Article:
Thanks to a $511,336 grant from the National Science Foundation, Getting American Indians to Information Technology (GAIn-IT) is the focus of a three-year initiative by The University of South Dakota to increase American Indian knowledge and involvement through a dynamic academic program packed with computing opportunities – from pre-college to faculty development. South Dakota has the third highest percentage of American Indian population in the United States. However, several real barriers prevent American Indian students from pursuing computer science courses in college or occupations in the computing industry, primarily the lack of resources at home or in schools.

"We want to positively and productively impact the participation of American Indians in computing by developing community-based programs that make cultural connections to information technology," noted Asai Asaithambi, professor and chair of the computer science department at The U. "By providing increased access to culturally-relevant academic programming in computing in their communities so they don’t have to leave home, we want residents on the reservations to become more self-sufficient and become better prepared for occupations in information technology."

Asaithambi said the project will be introduced on the Rosebud Indian Reservation, home to Sinte Gleska University (SGU). Through a community-based summer camp, the program will provide opportunities for tribal families to use information technology on issues of cultural relevance to American Indians in South Dakota-Lakota language revitalization and land resource development. The camp will be used as a vehicle to recruit, mentor and prepare American Indian students to become interested in computing at the high school and college levels. The camp will feature the use of specialized software for the creation of storybooks in the Lakota language script and the exploration of land resources through maps and software provided by EROS.

"It’s a matter of providing a cultural perspective for computing on the reservation," explained Asaithambi, who pointed out that the program is for families, not just children. "The culture aspect is crucial as it empowers them, it touches their lives in many ways, and provides more meaningful connections to technology."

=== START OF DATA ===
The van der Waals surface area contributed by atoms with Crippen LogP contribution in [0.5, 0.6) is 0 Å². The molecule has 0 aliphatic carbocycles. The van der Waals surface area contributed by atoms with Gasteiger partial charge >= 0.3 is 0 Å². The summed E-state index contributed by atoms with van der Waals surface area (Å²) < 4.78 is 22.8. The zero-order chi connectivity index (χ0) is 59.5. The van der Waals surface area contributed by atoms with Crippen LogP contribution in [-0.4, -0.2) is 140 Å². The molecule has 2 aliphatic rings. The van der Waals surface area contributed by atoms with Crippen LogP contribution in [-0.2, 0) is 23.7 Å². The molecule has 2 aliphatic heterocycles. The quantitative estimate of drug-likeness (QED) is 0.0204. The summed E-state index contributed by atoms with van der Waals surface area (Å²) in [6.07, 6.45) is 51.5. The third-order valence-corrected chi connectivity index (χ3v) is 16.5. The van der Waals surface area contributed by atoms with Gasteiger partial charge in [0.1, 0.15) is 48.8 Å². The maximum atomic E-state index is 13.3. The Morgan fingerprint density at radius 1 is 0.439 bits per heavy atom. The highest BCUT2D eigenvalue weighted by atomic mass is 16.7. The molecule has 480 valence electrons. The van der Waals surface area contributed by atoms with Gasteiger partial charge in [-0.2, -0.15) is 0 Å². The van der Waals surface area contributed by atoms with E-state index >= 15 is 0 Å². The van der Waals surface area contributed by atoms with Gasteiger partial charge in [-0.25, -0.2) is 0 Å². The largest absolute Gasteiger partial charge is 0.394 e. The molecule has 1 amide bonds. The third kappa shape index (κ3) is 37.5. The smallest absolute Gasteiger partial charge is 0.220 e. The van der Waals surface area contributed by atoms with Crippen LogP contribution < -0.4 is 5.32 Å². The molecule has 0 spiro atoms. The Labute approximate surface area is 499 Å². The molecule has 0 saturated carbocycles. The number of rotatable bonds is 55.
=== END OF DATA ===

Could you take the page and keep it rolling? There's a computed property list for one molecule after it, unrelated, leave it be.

Additionally, the grant will provide a computing-major readiness program for SGU freshmen and sophomores; distance education and Web-based USD computing courses to aid SGU students in completing their undergraduate degrees in computing; a development program for SGU faculty members to obtain a master’s degree or a Ph.D. in computing at USD; and an opportunity for SGU students to enroll as computer science majors, including a combination of SGU and USD courses, and earn both a bachelor’s and master’s degrees in five years.

All camp instructors will include faculty from the USD computer science department, teaching assistants from The U as well as instructors from SGU. In addition to Asaithambi, professors from the USD computer science department involved with GAIn-IT include David Struckman-Johnson, Doug Goodman and Robert Wood. Following implementation on the Rosebud Indian Reservation, the Institute of American Indian Studies will assist GAIn-IT and its expansion to additional South Dakota Indian reservations over the course of the three-year project. The Institute of American Indian Studies, which is located on the USD campus, conducts research and policy development on tribal governance and issues in contemporary American Indian society.

"Our goal is to increase participation of the people of the tribes in computing so that they become more self-sufficient in the long run, while providing a larger base for the future information technology workforce for the entire United States," Asaithambi admitted.

While it’s not uncommon for the National Science Foundation to fund college or university computing camps, there were two things that made this proposal from USD, SGU and EROS competitive, according to Asaithambi. There’s a commitment from all parties involved to thoroughly educate rural families and individuals severely underrepresented in computing; and, even though it would’ve been easier for the computer science department to host these camps at USD, Asaithambi made it clear that wasn’t an easier solution for American Indians. That’s why USD is taking its resources to the reservations. "Rather than establishing a computer camp for our campus, we proposed the opposite," he added.

For more information about GAIn-IT or the National Science Foundation grant, please contact the computer science department at The University of South Dakota at (605) 677-5388 or by e-mail at

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